Here's What You Need to Remember: Farmers risk the wrath of the North Korean regime if a cow is found to have died on their watch—and that this has even led to some farmers stealing cows from one another.
North Korea, in recent months, has suffered from a significant shortage of food, and now there’s another report of bad news from that country: thousands of dead livestock.
According to Daily NK, a heat wave has led to the deaths of more than 100,000 livestock as of late July, in South Pyongan Province alone.
The majority of the dead animals are chickens, with 90,000 chickens having perished, along with 7,000 pigs, 2,500 ducks, and 100 cows, the report said. Many others have died in other parts of North Korea. The deaths, the site said, have led to “rising prices for livestock products in the country’s markets.”
The report added that it is necessary to use air conditioning for animals to survive during heat waves, but power shortages in North Korea have rendered that solution impossible.
The Mirror had reported back in March that there had been an "epidemic" of cow deaths, also in South Pyongan Province, with 120 cows reported in the previous month.
“Many cows are dying with the approach of spring,” a source told Daily NK at the time, per the Mirror. “Malnutrition caused seventy-five percent of the cases, with the rest being caused by accidents and disease.”
The March story also said that farmers risk the wrath of the North Korean regime if a cow is found to have died on their watch—and that this has even led to some farmers stealing cows from one another.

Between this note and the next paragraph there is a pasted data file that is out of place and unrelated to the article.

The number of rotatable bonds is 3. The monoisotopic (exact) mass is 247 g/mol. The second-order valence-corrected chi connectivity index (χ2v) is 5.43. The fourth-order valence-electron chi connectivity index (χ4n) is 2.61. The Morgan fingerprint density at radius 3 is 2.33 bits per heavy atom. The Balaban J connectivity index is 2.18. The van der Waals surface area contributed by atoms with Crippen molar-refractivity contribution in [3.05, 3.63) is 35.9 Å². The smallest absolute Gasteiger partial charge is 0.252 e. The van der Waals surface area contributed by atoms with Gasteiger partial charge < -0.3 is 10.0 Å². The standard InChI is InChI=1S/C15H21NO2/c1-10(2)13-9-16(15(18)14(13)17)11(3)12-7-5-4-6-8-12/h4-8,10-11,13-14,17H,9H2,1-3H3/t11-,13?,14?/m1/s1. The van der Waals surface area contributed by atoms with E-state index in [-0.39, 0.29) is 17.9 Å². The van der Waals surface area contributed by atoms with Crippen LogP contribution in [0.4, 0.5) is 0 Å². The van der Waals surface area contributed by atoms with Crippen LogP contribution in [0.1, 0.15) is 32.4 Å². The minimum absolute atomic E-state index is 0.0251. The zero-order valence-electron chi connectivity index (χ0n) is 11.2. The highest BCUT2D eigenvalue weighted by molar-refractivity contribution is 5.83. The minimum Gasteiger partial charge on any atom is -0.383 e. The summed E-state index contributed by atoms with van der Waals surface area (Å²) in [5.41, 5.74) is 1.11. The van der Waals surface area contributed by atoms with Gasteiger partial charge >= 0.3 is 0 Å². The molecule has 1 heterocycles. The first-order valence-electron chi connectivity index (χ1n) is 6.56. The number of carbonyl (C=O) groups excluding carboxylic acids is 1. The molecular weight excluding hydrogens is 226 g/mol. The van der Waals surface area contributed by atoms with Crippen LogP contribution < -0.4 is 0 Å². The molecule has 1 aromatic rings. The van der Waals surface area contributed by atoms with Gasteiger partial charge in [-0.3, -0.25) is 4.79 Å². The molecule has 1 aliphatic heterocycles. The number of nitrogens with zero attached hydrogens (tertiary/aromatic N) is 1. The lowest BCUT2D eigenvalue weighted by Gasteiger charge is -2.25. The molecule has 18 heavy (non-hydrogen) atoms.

“Theft of cows in order to fill the cattle shortage has increased ahead of the farming season, and some people have been caught and punished,” the source said at the time.
Back in 2018, the Dutch publication Agroberichten Buitenland examined the state, at the time, of North Korea’s livestock industry.
“The working cows are raised mainly on collective farms nationwide, and the milk cows are very limited. The livestock policy encourages to have more grass feed animals due to the lack of grain feed and the economic difficulties,” the Dutch piece said. “Therefore more goats, sheep, rabbits are raised than larger livestock animals in North Korea. The stock breed, which accounts for a large portion of the North Korean livestock industry, is pigs, which are raised in most urban and rural families. The rate of raising chickens is the highest among poultry. Duck, goose, and quail are following.”
That piece also noted that North Korea enforces the death penalty for those who slaughter cattle without permission.
“First, beef is not easily found in the market. Cows are bred for the purpose of working, not for eating. Due to the low level of mechanization of farming villages and the lack of fuel for machines, cows account for eighty percent of agricultural power in North Korea. Therefore on farms in North Korea, cows have only a duty to manage for agricultural activities and the right to dispose of them belongs to state agencies. If disposed without the appropriate authority's approval, it could lead even to the death penalty.”
Stephen Silver, a technology writer for The National Interest, is a journalist, essayist, and film critic, who is also a contributor to The Philadelphia Inquirer, Philly Voice, Philadelphia Weekly, the Jewish Telegraphic Agency, Living Life Fearless, Backstage magazine, Broad Street Review and Splice Today. The co-founder of the Philadelphia Film Critics Circle, Stephen lives in suburban Philadelphia with his wife and two sons. Follow him on Twitter at @StephenSilver.
This article was published last month and is being reposted due to reader interest.